Why do we need these frameworks/libraries though ?
<package-manager> add/install vue
and that’s it! It downloads everything it needs to run and you are good to go. Based on the environment (dev/prod/test) in which the app needs to run, you can configure which packages you need for your app to run in that specific environment.
What happens internally when we install packages ?
Every engineer working with npm or any other package manager should know the answer to the above question. A detailed answer can be found here else if you are feeling lazy and just want to know the basics then keep on reading. Every new package brings with itself other packages which are required for it to run smoothly and those other packages install even more packages for them and before you know it your project has a set of packages about which you have no clue. Lets say if you install a package
Bfor your app
Athen you have a direct dependency on this package and if it needs a package
Cthen you have a transitive dependency on package
C and so on.
Why should we bother about transitive dependencies ?
In any application, the graph of dependencies is complex and is not visually appealing also 😛 when compared to the graph below. Depending on what packages you are using for your project the graph can have many more levels and many more nodes to it. Basically, longer and wider.
Let’s imagine a slightly more practical scenario where the graph looks something like below for your project. As you can see that there are multiple paths which lead to package
X Consider B1 & B2 as two different packages and the same for C1 and C2 since the numbers 1 & 2 are not to be confused with the versions of packages B & C.
A -> B2 -> C1 -> X & A -> B1 -> C2 -> X
X since it’s marked in red represents something which can cause problems for your project in some ways. Lets have a look at the two popular scenarios where things can go wrong due to package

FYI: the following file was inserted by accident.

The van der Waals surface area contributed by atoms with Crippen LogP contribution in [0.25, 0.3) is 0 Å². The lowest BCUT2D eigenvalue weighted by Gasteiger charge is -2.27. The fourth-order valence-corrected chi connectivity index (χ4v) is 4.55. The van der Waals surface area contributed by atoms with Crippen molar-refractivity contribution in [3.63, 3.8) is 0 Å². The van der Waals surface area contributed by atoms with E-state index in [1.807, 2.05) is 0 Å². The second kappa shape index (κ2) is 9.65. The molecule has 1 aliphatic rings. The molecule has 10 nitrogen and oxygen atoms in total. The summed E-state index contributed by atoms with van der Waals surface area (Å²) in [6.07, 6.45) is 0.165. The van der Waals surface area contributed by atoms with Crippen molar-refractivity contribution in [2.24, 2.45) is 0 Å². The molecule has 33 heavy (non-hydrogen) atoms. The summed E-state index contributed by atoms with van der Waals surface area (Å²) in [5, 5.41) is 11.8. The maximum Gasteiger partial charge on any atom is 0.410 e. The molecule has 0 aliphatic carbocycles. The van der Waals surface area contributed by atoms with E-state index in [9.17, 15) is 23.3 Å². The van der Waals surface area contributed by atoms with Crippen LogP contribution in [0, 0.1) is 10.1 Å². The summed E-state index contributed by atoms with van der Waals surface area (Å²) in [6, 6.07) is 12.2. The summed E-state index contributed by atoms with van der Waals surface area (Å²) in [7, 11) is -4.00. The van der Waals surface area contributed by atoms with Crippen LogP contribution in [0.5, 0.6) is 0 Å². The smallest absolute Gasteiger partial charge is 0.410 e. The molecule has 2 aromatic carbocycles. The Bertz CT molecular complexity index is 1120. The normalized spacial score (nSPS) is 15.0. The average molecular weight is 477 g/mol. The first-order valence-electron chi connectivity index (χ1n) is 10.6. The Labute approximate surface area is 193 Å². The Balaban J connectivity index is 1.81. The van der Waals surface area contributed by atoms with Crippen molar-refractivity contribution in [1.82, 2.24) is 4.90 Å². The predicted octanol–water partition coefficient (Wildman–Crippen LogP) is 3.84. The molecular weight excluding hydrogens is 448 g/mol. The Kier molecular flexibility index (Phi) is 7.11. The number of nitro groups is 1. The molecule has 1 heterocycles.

Packages such as vue, jquery etc. have a MIT license, which can be paraphrased as saying,
It lets people do anything they want with your code as long as they provide attribution back to you and don’t hold you liable
pdf.js uses Apache License 2.0 which quotes
Similar to the MIT License, but also provides an express grant of patent rights from contributors to users
Both the above licenses seem fine and seem to pose no threats no matter what type of use you put them to, even commercial. No matter how restrictive a license is for a third party package it is not an issue until it is distributed to the public (unless the package license terms state explicitly that its illegal to use privately also) and it’s also ok to distribute the package to employees who are part of the same organisation.
Now you might think that since your software/service is distributed over a network for a SaaS (Software as a Service) based product of yours and is not present on a user’s machine that it’s ok to use any third party package — but licenses like GNU AGPLv3 also considers network usage as a distribution of the software.
How can the above security and legal issues be prevented ?
Now that we know what the problems are, a reasonable solution, from the top of my head is to come up with a way where by we can look at each package which is used (directly/indirectly) by my project starting from the
package.json file (for npm). This is something which is called a
deep scan of dependencies. Your deep scan should be able to look at each package and make a decision whether it is safe to use or not from both security and legal perspectives. This whole process has three parts to it :
- To be able to scan efficiently and properly all the dependencies in your project.
- To be able to make a decision on whether it’s safe to use a package from security and legal point of view.
- Doing 1 & 2 repeatedly
To summarise, the concept of npm and package managers is awesome but always keep your eyes open for what your dependencies are bringing with them for you. Cheers!
Some sources which can be further useful